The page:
Emily Belle Freeman



For They Shall Be Healed

Ezekiel 34:7 - Ezekiel 38:13

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I love the vision in which a heavenly ministrant shows Ezekiel the temple.

I love that the vision starts with this counsel, "set thine heart upon all that I shall shew thee..."  (Ezekiel 40:4)

I love the imagery.  I love the symbolism.  I love the lessons.

"...it had a wall round about...to make a separation between the sanctuary and the profane place."(Ezekiel 42:20)

"...teach my people the difference between the holy and profane." (Ezekiel 44:23)

The footnotes for these verses substitute profane for common, and holy for sacred.

We are being taught that there is a difference between the common and the profane compared to the holy and the sacred and that we must learn to make a separation between those two ideals to find the sanctuary within.

Photo by Jake Hunt

It is an important concept.


Because our greatest blessings can be found on the inside of the wall round about.  In the place that is holy.  The place that is sacred.  "The place of my throne, and the place of the soles of my feet, where I will dwell in the midst of the children of Israel for ever..."  (Ezekiel 43:7)

In that sanctuary, that place of refuge or safety, we enter the place of Christ ––who is the source of all healing.

It is a promise we can set our heart upon.

My heart needs that assurance.

Especially on the days when it is broken.

On those days I am like Ezekiel, walking through the waters that issue out from under the threshold of the house...  "and he brought me through the waters; the waters were to the ankles...and brought me through the waters; the waters were to the knees...and brought me through; the waters were to the loins...and it was a river that I could not pass over: for the waters were risen, waters to swim in, a river that could not be passed over." (Ezekiel 47:3-6)

As I read, my thoughts fill with memories of moments I have spent in the temple.  Moments when my heart has been so broken that just stepping in up to my ankles is not sufficient.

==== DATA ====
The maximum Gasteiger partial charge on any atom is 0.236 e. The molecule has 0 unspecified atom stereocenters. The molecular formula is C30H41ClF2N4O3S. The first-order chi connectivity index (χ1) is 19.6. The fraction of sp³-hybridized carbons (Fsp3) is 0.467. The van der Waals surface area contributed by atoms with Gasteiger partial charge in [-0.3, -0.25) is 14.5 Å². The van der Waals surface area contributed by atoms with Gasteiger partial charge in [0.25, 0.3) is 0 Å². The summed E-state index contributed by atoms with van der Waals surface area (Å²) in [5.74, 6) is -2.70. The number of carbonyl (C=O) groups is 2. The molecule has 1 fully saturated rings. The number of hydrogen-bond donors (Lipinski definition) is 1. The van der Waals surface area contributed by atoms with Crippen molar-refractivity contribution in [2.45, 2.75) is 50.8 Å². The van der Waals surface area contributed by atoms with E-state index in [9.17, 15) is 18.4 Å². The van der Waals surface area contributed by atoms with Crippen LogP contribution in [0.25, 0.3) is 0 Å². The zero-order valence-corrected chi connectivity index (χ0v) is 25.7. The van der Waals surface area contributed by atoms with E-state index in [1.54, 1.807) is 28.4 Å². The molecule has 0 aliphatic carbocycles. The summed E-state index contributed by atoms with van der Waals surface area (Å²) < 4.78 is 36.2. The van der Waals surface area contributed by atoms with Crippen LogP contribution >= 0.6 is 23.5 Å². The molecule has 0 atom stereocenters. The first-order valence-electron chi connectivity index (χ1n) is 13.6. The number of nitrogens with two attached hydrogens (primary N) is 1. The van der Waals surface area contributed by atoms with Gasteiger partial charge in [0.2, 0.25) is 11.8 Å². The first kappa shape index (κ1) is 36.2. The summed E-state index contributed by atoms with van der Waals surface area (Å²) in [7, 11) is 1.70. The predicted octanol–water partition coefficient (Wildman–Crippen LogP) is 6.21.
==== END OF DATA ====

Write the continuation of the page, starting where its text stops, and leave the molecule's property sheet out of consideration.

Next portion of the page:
The times I remember most are the moments when I have fully immersed myself into that place which is holy, sacred.

The sanctuary.

The place of refuge and safety for my heart.

As I have turned my heart to Christ in that place, the healing has come.

Blessings can be found within.

Poured out, spilling over, overflowing...

Towards the end of Ezekiel's vision of the temple, just after the lesson of fully being immersed in the water, an interesting thing happens--The living waters that fill the temple and spill out of the east side of the holy place flow down to the Dead Sea.

If you have ever been to the Dead Sea, you realize how remarkable that is.

The area surrounding the Dead Sea is lifeless desert.  It is dry.  It is hot.  It is miserable.  The Dead Sea supports no life.  The salt content is so high it allows nothing to grow or thrive.  The waters burn the smallest paper cut on your skin, they are disgusting to the taste, and almost unbearable if even a drop gets in your eye.  The sea may look refreshing against the sand dunes, but it is deceiving.

In addition to all of this, it also happens to be the lowest spot of land on the whole earth, and is lowering with each passing year.  It is not only dead, it is continually dying.  You cannot find a more lifeless and helpless spot on earth.

But Ezekiel speaks of a remarkable promise, “These waters issue out toward the east country, and go down into the desert, and go into the sea: which being brought forth into the sea, the waters shall be healed.  And it shall come to pass, that every thing…whithersoever the rivers shall come, shall live: and there shall be a very great multitude of fish, because these waters shall come thither: for they shall be healed; and every thing shall live whither the river cometh.” (Ezekiel 47:8-9).

The waters that flow from the temple will heal the Dead Sea, and “everything shall live.”

That is perhaps one of the most unbelievable lessons in the Old Testament.  Because the common eye would see water that is not healable.

But those who remember to separate the common from the sacred, to see the holy, will understand that the waters from the temple are symbolic of the healing power of Jesus Christ.  They flow from the temple—the sanctuary, the place of healing.

A place where we can be completely immersed in healing, mercy, and grace.  And the healing waters seem to find the spots that need them most.

The Atonement of Christ can heal anyone, anything, anytime.  If these waters can heal the lowest, driest, darkest, most disgusting place on earth, then there is not a soul on that earth that is out of reach of the flowing, healing power of Jesus.

You can set your heart on that promise.

"Why should this anxious load Press down your weary mind?  Haste to your Heav’nly Father’s throne And sweet refreshment find."  (Hymn 125, How Gentle God’s Commands)  He can reach you in your lowest moments.  He can give you refreshment in your driest hours.  He can bring light in your darkest nights.  He can make you beautiful again.  What once was dead can now sparkle with life.

I do believe those waters will one day flow from the source and touch every part of God’s earth.  But I also believe we can go immerse ourselves in them now.  In places of covenants.  In places of mercy.  In places of peace.  In places of God.  His holy places.

Photo by Jake Hunt

"Oh, all ye that are broken, this river's always open to you Bend low and drink it in, let go and feel the water wash your skin This river is a gift...to all who enter in."

Mercy River, performed by Mercy River

Emily Freeman